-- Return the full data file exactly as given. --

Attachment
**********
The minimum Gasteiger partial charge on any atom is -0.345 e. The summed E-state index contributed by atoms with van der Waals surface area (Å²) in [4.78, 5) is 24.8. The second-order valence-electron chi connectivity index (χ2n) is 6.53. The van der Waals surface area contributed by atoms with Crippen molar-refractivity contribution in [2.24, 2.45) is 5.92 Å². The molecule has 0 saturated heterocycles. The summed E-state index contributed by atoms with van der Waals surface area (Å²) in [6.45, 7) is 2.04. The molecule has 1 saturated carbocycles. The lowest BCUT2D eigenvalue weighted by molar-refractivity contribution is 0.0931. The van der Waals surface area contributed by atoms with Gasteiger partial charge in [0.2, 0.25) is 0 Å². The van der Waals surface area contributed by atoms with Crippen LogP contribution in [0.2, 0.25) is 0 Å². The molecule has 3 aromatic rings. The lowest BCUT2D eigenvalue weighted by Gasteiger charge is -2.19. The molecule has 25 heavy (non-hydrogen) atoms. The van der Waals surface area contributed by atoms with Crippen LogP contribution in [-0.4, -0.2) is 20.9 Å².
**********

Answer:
The minimum Gasteiger partial charge on any atom is -0.345 e. The summed E-state index contributed by atoms with van der Waals surface area (Å²) in [4.78, 5) is 24.8. The second-order valence-electron chi connectivity index (χ2n) is 6.53. The van der Waals surface area contributed by atoms with Crippen molar-refractivity contribution in [2.24, 2.45) is 5.92 Å². The molecule has 0 saturated heterocycles. The summed E-state index contributed by atoms with van der Waals surface area (Å²) in [6.45, 7) is 2.04. The molecule has 1 saturated carbocycles. The lowest BCUT2D eigenvalue weighted by molar-refractivity contribution is 0.0931. The van der Waals surface area contributed by atoms with Gasteiger partial charge in [0.2, 0.25) is 0 Å². The van der Waals surface area contributed by atoms with Crippen LogP contribution in [0.2, 0.25) is 0 Å². The molecule has 3 aromatic rings. The lowest BCUT2D eigenvalue weighted by Gasteiger charge is -2.19. The molecule has 25 heavy (non-hydrogen) atoms. The van der Waals surface area contributed by atoms with Crippen LogP contribution in [-0.4, -0.2) is 20.9 Å².